Farewell to Discover

By George Johnson | February 27, 2014 9:11 am

It has been just over a year since I posted Lighting the Match, the first entry in this venture called Fire in the Mind. During that time I’ve written about a variety of subjects from fluoride paranoia to the mystical mathematics of rock and roll. Some of my favorite posts were about Oliver Sacks and his idiot-savant prodigies, the beguiling psychology of cancer clusters, Rosalind Franklin’s missed opportunity to discover the double helix, the infinite obsessions of David Foster Wallace, and Jhumpa Lahiri and the magic of perfectly chosen words. There was also a dispatch about Horace Freeland Judson, author of the best science book ever written. His daughter, Olivia Judson, has been writing a moving series in the Times about cleaning out her famly’s old house in Baltimore. (Be especially sure to read part 5, A Piece of DNA, in which she comes across part of Watson and Crick’s famous wire and sheet metal model.)

Toward the end of my run, I wrote mostly about the mysteries of cancer, the topic of my most recent book, with a side trip into the peculiarities of one of the most brilliant people alive, Murray Gell-Mann, the reluctant subject of my biography, Strange Beauty. He is 84.

Now it is time to move on. In January I began a monthly column, Raw Data, for the New York Times. It will appear every third Tuesday in the science section, online and in print, and sometimes in between. The first two installments were about irreproducible experiments, confirmation bias, and the role of subjectivity in science. But as the column continues, it will range over as wide a ground as “Fire in the Mind,” which ends now with this post. For the time being, the old entries will stay here, though I may eventually move them to my website, talaya.net.

I was an early adopter of  the Internet, hand-coding my own web pages on a Unix command line with an editor called pico. (The real hardcores use vi.) I accessed the web by telnetting to a server at CERN and later with a barebones browser — text only — called lynx. On equal footing back then with WWW were WAIS (wide area information server) and Gopher (from the University of Minnesota). With the invention of Mosaic, the first graphical web browser, they have become all but obsolete.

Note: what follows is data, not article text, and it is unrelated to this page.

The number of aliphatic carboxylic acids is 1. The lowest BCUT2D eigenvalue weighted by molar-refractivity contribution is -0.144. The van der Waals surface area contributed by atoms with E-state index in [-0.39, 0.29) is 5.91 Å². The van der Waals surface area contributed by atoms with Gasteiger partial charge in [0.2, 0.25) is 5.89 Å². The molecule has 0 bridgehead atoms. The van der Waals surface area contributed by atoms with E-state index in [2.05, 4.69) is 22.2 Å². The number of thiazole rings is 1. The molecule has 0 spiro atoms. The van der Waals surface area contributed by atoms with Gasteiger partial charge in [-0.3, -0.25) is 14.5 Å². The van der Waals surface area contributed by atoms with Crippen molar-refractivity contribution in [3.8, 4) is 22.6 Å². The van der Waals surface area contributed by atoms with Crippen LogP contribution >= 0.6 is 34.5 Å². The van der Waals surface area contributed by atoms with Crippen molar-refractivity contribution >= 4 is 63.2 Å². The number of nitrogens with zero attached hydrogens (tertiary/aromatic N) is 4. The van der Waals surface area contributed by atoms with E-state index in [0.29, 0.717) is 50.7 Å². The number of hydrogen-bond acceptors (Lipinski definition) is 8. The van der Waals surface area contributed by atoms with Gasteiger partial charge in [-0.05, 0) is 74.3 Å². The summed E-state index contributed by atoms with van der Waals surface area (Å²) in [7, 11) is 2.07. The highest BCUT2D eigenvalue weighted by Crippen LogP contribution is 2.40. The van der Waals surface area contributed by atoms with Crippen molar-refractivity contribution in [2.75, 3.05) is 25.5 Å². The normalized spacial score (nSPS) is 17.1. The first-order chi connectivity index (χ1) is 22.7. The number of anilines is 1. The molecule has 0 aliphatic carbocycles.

Things have gotten better and worse since then. There were no ads or “search engine optimization” and it was years before I received my first spam, reading it with an email program called pine. (I also received around that time an email invitation from Steve Case,  founder of AOL, to buy 1,000 shares of his company for $10 each. Knowing that AOL was not the future, I declined. I was right but I could have become wealthy in the short run.) I still like to play around with Unix, and I run my own domain and email server on an old Mac Pro in my office. But nothing beats ink on paper.

I’ve enjoyed being at Discover and I thank the editors, especially Tasha Eichenseher, who has moved on to other ventures, and Siri Carpenter, who is rising rapidly through the ranks. Many other good people remain, and more are on their way, including (from my hometown of Santa Fe) April Reese. Last I heard via Twitter, she and a friend were approaching Discover’s home office from somewhere in Nebraska.

I hope some of you will become readers of Raw Data and continue to follow me @byGeorgeJohnson.

photo by Kerry Sherck

photo by Kerry Sherck

CATEGORIZED UNDER: select, top-posts, Uncategorized
  • http://blogs.discovermagazine.com/neuroskeptic/ Neuroskeptic

    Oh! Sorry to see you’re leaving. Best of luck at the NYT.

  • Buddy199

    Thanks for some great columns, and good luck in the future.

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Fire in the Mind

Whether a subtle new pattern shows up in an experiment on the Higgs boson, an epidemiological report about a suspected cancer cluster, or a double-blind trial purporting to demonstrate ESP, it can be maddeningly difficult to distinguish between what we see and what we think we see. "Fire in the Mind" takes a look at the big questions behind today’s science news.

About George Johnson

George Johnson writes about science for the New York Times, National Geographic Magazine, Slate, and other publications. His nine books include The Cancer Chronicles: Unlocking Medicine's Deepest Mystery (August 2013), The Ten Most Beautiful Experiments, A Shortcut Through Time, and Fire in the Mind. He is a winner of the AAAS Science Journalism Award and has twice been a finalist for the Royal Society science book prize. Co-founder and director of the Santa Fe Science Writing Workshop, he can be found on the Web at talaya.net. Twitter @byGeorgeJohnson.

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